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Old 01-27-2009, 09:10 PM   #11 (permalink)
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Water being homogenously mixed with air yields a smaller percentage of available O2 per unit.

Ideally, you'd want to limit the combustion chamber's floor and walls, keeping ("dry" water not included) mixture as close to the spark plug as possible, and in an oblong-ish football shape, which enhances the flame front to spread at the fastest rate possible. (This is evidenced by modern piston design, which limit access to the intake valve, concentrate fuel mixtures nearer the exhaust valve to take advantage of heat, and propagate an initial flame front in a sort of oval shape.)

To do this, a valve at the bottom of the piston's travel could be used, to ensure that any water/steam introduced would "pre-compress" any mixture in the cylinder. Keep in mind that this would also increase cylinder pressure, which technically would act sort of like boost, except it wouldn't really increase VE.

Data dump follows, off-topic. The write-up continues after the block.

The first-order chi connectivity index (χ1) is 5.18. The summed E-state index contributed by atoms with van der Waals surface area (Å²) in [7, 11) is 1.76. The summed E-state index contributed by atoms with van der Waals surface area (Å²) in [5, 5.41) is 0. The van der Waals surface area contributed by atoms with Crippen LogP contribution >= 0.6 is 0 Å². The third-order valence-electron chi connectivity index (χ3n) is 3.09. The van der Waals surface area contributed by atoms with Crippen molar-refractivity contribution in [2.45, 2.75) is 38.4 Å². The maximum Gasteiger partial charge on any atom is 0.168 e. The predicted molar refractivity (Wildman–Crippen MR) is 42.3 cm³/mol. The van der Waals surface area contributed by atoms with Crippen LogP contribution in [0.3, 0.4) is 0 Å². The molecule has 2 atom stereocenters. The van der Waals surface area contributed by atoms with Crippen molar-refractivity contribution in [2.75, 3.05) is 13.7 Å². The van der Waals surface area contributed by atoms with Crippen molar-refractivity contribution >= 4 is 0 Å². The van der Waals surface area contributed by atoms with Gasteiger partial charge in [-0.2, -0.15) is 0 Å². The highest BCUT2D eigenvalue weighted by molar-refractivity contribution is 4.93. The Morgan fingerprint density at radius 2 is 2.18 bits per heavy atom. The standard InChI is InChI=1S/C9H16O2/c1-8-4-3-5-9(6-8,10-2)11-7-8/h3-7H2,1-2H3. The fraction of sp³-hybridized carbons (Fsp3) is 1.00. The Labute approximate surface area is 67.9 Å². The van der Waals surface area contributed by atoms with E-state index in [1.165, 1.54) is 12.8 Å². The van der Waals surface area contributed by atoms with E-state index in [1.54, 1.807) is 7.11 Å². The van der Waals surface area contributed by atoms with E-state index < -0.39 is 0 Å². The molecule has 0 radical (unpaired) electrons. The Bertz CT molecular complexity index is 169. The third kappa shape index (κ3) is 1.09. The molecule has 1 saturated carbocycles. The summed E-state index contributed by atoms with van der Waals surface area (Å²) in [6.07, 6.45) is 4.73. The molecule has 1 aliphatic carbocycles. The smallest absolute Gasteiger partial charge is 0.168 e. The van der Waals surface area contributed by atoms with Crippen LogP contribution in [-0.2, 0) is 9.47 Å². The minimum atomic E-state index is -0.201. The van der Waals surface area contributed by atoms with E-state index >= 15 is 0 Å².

That's how I understand it, at least. The best thing I can tell you is to try it... the worst that happens is you have to replace some rings and bearings, right?

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Old 01-28-2009, 02:19 AM   #12 (permalink)
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Quote:
Originally Posted by basslover911 View Post
^ Thing is, turbine engines actually use steam (from water being burnt into steam in the exhaust area, just like what I wanted to do), and it works perfectly fine.
Not just like you want to do. They boil the water in a pressurized container and the high pressure steam turns the turbine as it escapes. You are talking about injecting steam into the intake manifold, which is open to the atmosphere, and so will be at regular manifold pressure when it enters the combustion chamber.

If you put steam in the combustion chamber, it will just be taking up space. Again, by injecting water, rather than steam, you have a gas that is EXPANDING INSIDE THE COMBUSTION CHAMBER, which is a good thing.